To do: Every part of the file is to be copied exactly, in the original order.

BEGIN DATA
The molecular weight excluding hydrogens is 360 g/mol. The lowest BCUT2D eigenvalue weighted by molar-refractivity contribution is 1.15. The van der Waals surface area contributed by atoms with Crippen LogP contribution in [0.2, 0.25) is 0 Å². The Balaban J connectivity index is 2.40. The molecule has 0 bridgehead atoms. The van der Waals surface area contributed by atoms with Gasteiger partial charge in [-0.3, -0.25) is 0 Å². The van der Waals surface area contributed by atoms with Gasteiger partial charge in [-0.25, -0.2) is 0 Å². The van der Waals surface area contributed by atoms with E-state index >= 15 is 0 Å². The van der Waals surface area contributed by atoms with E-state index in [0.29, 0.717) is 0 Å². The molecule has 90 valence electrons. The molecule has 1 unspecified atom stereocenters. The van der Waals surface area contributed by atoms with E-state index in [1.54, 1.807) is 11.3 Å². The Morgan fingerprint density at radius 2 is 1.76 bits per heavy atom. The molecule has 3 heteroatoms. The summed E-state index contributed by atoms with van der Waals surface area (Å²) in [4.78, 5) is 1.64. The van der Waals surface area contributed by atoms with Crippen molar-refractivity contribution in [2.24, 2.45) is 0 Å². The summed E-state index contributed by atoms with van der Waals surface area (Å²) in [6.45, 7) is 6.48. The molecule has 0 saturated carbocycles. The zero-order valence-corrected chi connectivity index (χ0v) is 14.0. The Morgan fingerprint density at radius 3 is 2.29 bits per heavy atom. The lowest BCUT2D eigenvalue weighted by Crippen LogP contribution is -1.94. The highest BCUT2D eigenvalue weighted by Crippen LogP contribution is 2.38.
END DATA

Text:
The molecular weight excluding hydrogens is 360 g/mol. The lowest BCUT2D eigenvalue weighted by molar-refractivity contribution is 1.15. The van der Waals surface area contributed by atoms with Crippen LogP contribution in [0.2, 0.25) is 0 Å². The Balaban J connectivity index is 2.40. The molecule has 0 bridgehead atoms. The van der Waals surface area contributed by atoms with Gasteiger partial charge in [-0.3, -0.25) is 0 Å². The van der Waals surface area contributed by atoms with Gasteiger partial charge in [-0.25, -0.2) is 0 Å². The van der Waals surface area contributed by atoms with E-state index >= 15 is 0 Å². The van der Waals surface area contributed by atoms with E-state index in [0.29, 0.717) is 0 Å². The molecule has 90 valence electrons. The molecule has 1 unspecified atom stereocenters. The van der Waals surface area contributed by atoms with E-state index in [1.54, 1.807) is 11.3 Å². The Morgan fingerprint density at radius 2 is 1.76 bits per heavy atom. The molecule has 3 heteroatoms. The summed E-state index contributed by atoms with van der Waals surface area (Å²) in [4.78, 5) is 1.64. The van der Waals surface area contributed by atoms with Crippen molar-refractivity contribution in [2.24, 2.45) is 0 Å². The summed E-state index contributed by atoms with van der Waals surface area (Å²) in [6.45, 7) is 6.48. The molecule has 0 saturated carbocycles. The zero-order valence-corrected chi connectivity index (χ0v) is 14.0. The Morgan fingerprint density at radius 3 is 2.29 bits per heavy atom. The lowest BCUT2D eigenvalue weighted by Crippen LogP contribution is -1.94. The highest BCUT2D eigenvalue weighted by Crippen LogP contribution is 2.38.